SCOTUS: Authorized Pipeline Developers Can Exercise Federal Eminent Domain Over State, Municipal Land – Energy and Natural Resources

SCOTUS: Authorized Pipeline Developers Can Exercise Federal Eminent Domain Over State, Municipal Land – Energy and Natural Resources


United States:

SCOTUS: Authorized Pipeline Developers Can Exercise Federal Eminent Domain Over State, Municipal Land

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On Tuesday, June 29, 2021, the U.S. Supreme Court voted 5-4
to reverse the Third Circuit and affirm that
authorized natural gas pipeline developers have the ability to
exercise federal eminent domain over state and municipal lands.

As a basis for the dispute between the PennEast Pipeline Company
(PennEast) and the State of New Jersey, §717f(c) of the
Natural Gas Act (NGA) directs the Federal Energy Regulatory
Commission (FERC) to issue a Certificate of Public Convenience and
Necessity (Certificate) to pipeline developers whose interstate
projects are or will be “…required by the present or future
public convenience and necessity…”. 

§717f(h) of the NGA further grants Certificate holders who
cannot obtain all property necessary to construct a project the
authority to exercise “…the right of eminent domain in the
district court of the United States…”.

PennEast first proposed the 116-mile PennEast Pipeline (Project)
in 2014 to carry natural gas from its origination point in Luzerne
County, Pennsylvania to its termination point near Trenton, New

In 2018, FERC issued a Certificate for the Project because it
found a clear need and public benefit for a natural gas pipeline in
capacity-constrained New Jersey.

PennEast sought to obtain rights-of-way along the FERC approved
Project route by filing complaints in the District of New Jersey to
condemn parcels of land within the state.

New Jersey’s motion to dismiss PennEast’s condemnation
complaints were based on the state’s 11th Amendment sovereign
immunity rights but were denied and the District Court granted
PennEast’s request for a condemnation order and a preliminary

The Third Circuit vacated the District Court’s order because
it did not find that §717f(h) of the NGA plainly delegated its
eminent domain authorities to Certificate holders, nor did it find
that the NGA allows Certificate holders to sue nonconsenting states
in condemnation proceedings.

Because the Third Circuit’s opinion seemed to break with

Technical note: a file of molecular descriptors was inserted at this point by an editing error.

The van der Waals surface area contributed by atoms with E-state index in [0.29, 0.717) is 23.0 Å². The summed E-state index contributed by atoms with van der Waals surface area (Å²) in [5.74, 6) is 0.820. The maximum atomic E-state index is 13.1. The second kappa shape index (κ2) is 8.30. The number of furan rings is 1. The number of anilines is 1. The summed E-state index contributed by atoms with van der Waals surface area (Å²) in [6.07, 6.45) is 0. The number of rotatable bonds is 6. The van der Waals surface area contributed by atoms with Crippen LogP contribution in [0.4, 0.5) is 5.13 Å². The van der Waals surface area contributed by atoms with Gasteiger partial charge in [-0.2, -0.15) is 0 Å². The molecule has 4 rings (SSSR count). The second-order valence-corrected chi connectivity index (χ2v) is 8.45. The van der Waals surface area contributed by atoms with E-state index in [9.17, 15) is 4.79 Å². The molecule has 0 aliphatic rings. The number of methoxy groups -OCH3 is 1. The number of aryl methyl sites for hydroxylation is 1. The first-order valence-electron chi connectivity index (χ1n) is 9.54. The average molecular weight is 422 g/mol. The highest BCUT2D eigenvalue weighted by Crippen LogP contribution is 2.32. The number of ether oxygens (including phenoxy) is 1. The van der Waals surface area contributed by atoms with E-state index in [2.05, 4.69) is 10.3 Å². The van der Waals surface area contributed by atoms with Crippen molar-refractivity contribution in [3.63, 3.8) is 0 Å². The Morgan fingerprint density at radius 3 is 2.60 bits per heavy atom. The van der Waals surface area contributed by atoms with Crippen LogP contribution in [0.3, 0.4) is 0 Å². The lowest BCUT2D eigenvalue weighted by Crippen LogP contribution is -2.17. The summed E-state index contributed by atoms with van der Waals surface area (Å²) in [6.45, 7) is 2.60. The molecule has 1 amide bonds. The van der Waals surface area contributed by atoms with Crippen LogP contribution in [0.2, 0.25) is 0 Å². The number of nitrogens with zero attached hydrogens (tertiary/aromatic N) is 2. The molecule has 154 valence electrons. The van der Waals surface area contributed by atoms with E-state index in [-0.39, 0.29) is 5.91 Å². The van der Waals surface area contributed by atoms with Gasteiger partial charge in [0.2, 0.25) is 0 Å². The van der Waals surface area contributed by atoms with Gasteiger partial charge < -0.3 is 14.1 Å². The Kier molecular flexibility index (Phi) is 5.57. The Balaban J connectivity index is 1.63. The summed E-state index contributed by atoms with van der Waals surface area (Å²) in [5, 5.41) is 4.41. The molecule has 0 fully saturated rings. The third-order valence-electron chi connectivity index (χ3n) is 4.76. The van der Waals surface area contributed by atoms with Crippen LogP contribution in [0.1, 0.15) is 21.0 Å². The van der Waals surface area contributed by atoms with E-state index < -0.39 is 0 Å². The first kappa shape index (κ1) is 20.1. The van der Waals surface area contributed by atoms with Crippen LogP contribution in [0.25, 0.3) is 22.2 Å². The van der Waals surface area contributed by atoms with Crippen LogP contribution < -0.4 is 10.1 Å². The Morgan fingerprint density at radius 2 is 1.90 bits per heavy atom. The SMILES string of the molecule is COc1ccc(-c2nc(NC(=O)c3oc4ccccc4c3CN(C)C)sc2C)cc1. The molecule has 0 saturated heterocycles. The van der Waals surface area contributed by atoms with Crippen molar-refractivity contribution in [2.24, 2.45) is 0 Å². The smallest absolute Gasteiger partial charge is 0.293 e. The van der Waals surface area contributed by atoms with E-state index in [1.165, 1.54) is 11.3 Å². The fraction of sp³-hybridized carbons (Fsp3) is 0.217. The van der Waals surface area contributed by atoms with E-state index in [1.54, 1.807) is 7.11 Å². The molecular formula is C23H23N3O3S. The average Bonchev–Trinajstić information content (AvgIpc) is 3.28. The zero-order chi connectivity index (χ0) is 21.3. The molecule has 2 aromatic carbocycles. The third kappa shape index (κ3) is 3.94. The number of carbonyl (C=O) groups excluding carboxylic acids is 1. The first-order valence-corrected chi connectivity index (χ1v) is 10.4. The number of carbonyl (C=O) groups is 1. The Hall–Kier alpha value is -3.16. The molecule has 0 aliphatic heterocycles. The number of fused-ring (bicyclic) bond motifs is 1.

nearly 80 years of industry practice and jurisprudence, the Court
granted PennEast’s petition for writ of certiorari and heard
the case in April 2021. 

In his majority opinion, Chief Justice Roberts reversed the
Third Circuit’s ruling by finding that, on its face, the NGA
gives the federal government the authority to delegate its
condemnation powers to pipeline developers seeking to procure
rights-of-way on state and private land. The Court quickly
dismissed the state’s sovereign immunity claims by determining
that New Jersey surrendered its 11th Amendment immunity from
federal eminent domain proceedings when it ratified the

Writing on behalf of the minority, Justice Barrett disagreed
with the majority’s opinion by asserting that Congress cannot
bless private actions against states without their consent pursuant
to the Constitution’s Commerce Clause because the Commerce
Clause does not “…abrogate state sovereign

The closing words in Justice Robert’s opinion invoked images
of the constitutional framers meeting in 1787 to “…create a
cohesive national sovereign…” wherein the “…the
Federal Government and its delegatees have exercised the eminent
domain power to give effect to that vision, connecting our country
through turnpikes, bridges, and railroads—and more recently
pipelines, telecommunications infrastructure, and electric
transmission facilities.”

He further writes that “…we have repeatedly upheld these
exercises of the federal eminent domain power— whether by the
Government or a private corporation, whether through an upfront
taking or a direct condemnation proceeding, and whether against
private property or state-owned land…” and that the
“…NGA fits well within this tradition.”

The content of this article is intended to provide a general
guide to the subject matter. Specialist advice should be sought
about your specific circumstances.

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